Polynesian Wedding

In traditional society
Whatever may have been said by the European “discoverers” of French Polynesia at the end of the eighteenth century, behaviour in traditional pre-European society was far from being as dissolute as is suggested by the legend of this “paradise”. These discoverers’ accounts very often imply that marriage among the mā’ohi was nothing more than a formal agreement with very little in the way of feelings or love, with no social or religious consequences, and in which the sexual act was the principal objective. But that was far from the case.
A major role
In a Polynesian society, which was far more complex than one would have thought from the earliest accounts of observers, Polynesian marriage followed precise rules and rituals. It marked, in fact, the reaching of the age of responsibility. As soon as two young people had decided to get together, they first had to obtain the consent of their respective parents. The greater the assets or power at stake, the more cautious and complicated were the negotiations. There was no question of marrying outside of one’s caste (or social class), on pain of being stripped of one’s rank and privileges. Although the rituals may have been slightly different, and the costs involved may have varied considerably, according to the caste of the bride and groom, the religious basis and the importance of the commitment were the same for everybody.
Crucial issues sometimes at stake
In Polynesia as elsewhere, the more there was at stake, the more common were “arranged” marriages.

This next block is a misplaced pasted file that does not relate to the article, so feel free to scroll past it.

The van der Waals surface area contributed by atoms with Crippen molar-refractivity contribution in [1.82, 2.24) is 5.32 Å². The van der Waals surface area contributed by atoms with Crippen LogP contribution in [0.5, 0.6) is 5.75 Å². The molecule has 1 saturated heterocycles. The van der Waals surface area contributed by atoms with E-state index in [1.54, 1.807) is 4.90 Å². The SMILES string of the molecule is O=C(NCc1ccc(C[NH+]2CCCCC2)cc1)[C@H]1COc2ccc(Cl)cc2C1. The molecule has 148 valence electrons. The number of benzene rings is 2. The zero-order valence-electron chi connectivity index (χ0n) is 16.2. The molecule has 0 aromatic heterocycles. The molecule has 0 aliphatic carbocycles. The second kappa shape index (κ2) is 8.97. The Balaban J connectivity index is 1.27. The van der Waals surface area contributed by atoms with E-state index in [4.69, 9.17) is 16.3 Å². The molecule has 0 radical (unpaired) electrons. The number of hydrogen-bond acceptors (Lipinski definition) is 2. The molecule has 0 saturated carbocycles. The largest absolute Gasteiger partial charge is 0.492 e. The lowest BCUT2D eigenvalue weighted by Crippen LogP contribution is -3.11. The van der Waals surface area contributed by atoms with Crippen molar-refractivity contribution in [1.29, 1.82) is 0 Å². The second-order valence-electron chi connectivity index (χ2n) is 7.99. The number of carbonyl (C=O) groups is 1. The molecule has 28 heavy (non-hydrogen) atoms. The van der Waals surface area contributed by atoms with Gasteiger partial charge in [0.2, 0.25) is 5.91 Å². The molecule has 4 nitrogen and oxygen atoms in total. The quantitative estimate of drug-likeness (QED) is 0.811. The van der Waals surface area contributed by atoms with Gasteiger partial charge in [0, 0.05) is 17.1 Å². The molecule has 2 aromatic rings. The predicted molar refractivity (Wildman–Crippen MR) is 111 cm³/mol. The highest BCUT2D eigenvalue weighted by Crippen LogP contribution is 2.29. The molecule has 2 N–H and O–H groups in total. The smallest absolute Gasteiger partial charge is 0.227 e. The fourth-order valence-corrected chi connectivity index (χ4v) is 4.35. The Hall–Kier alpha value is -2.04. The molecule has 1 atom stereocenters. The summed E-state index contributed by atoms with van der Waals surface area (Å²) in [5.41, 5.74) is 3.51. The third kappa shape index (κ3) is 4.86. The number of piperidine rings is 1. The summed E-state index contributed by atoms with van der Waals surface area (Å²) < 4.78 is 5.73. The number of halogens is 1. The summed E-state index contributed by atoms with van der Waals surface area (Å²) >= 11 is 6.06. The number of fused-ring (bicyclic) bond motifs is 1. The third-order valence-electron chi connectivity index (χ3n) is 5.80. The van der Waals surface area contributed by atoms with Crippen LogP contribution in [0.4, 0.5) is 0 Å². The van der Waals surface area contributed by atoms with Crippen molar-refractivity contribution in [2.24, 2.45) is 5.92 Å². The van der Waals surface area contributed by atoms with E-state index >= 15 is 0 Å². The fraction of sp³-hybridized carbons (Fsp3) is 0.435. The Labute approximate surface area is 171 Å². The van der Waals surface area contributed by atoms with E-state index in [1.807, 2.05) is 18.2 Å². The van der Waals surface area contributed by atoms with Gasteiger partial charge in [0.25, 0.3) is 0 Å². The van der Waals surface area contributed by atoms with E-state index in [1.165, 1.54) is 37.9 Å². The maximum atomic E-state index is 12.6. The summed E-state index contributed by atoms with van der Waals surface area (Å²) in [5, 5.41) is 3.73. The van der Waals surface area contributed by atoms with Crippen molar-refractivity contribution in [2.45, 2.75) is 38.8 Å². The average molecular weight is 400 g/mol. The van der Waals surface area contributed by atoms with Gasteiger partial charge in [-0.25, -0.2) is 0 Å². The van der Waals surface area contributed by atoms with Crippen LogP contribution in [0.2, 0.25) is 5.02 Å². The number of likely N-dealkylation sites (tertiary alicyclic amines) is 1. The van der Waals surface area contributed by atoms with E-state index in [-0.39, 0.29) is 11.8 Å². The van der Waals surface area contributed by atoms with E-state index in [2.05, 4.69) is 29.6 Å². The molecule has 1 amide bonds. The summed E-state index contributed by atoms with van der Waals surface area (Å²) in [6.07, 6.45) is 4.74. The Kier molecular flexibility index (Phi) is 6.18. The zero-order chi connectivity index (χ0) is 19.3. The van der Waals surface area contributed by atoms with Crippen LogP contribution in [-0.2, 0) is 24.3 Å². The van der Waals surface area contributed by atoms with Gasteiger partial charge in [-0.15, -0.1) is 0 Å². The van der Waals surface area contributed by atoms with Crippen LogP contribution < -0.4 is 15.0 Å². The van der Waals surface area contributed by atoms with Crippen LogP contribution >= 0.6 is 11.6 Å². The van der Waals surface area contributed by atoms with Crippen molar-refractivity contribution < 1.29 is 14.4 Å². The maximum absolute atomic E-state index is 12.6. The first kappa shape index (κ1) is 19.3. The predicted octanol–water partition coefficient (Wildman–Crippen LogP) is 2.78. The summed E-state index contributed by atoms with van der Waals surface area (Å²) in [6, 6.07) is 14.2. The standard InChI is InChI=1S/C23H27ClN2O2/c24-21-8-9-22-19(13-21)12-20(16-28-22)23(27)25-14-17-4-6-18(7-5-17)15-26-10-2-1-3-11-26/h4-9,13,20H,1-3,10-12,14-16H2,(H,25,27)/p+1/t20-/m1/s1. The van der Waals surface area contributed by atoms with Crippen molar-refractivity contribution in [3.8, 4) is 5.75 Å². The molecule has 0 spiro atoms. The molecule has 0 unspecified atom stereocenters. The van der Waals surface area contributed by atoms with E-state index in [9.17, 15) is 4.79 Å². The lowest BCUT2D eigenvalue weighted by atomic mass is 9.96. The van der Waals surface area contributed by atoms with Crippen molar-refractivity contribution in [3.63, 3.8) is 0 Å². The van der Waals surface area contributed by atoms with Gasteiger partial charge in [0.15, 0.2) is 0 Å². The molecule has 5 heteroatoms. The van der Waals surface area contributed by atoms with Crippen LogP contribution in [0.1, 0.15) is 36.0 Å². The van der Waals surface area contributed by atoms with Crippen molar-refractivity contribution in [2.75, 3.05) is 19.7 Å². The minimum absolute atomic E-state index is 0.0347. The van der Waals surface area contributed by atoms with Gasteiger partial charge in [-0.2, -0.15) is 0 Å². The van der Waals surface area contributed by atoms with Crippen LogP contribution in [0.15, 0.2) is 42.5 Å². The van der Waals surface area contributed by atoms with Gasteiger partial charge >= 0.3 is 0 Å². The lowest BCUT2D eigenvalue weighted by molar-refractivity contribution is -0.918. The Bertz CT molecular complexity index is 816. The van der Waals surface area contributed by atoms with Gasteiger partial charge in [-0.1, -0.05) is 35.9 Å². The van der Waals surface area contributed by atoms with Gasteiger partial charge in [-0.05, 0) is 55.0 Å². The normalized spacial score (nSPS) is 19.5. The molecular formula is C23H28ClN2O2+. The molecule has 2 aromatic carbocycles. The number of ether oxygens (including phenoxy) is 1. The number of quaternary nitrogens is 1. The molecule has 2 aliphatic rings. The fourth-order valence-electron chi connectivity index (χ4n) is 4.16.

A union by marriage could, for example, be used to end tribal wars, to base the power of a family in a territory other than their own, to build or increase fortunes by uniting land and property, or by combining titles of “nobility”, etc.
Negotiations between the families of the couple therefore took place in order to lay down the terms of the marriage and what each party would contribute as gifts upon marriage. As well as forming political and social alliances, marriage created a series of reciprocal obligations by exchanges of goods and services between the families. These obligations extended throughout the lifetime of the married couple and over several generations thereafter.
The prenuptial ritual
Once an agreement had been reached, each of the two families would plant a branch of tī (a sacred plant nowadays used for hedging) in front of their fare. This symbolic act rendered the promise sacred. From then on, preparations for the wedding could begin. On the morning of the first day of the ceremony, the family and friends of the bride went, without her, to visit her fiancé. If, because of the distance, the journey required a voyage on the lagoon, or even on the high seas, dugout canoes were specially made for the occasion. When they arrived at their destination, the delegation proceeded to distribute gifts according to a ritual and in an order defined by the rank of each member of the delegation. Then, the family of the bride returned home and everyone busied themselves with the final preparations for the ceremony due to take place the following day. It was essential that the union should be blessed by the Gods. It was therefore at the family marae – usually the groom’s family – that the religious ritual was performed.

A codified ceremony
After dressing in the most sumptuous outfits possible and arrayed in jewels, shells and garlands of flowers, the young couple, escorted by a whole procession of people, presented themselves before the priest for the actual ceremony.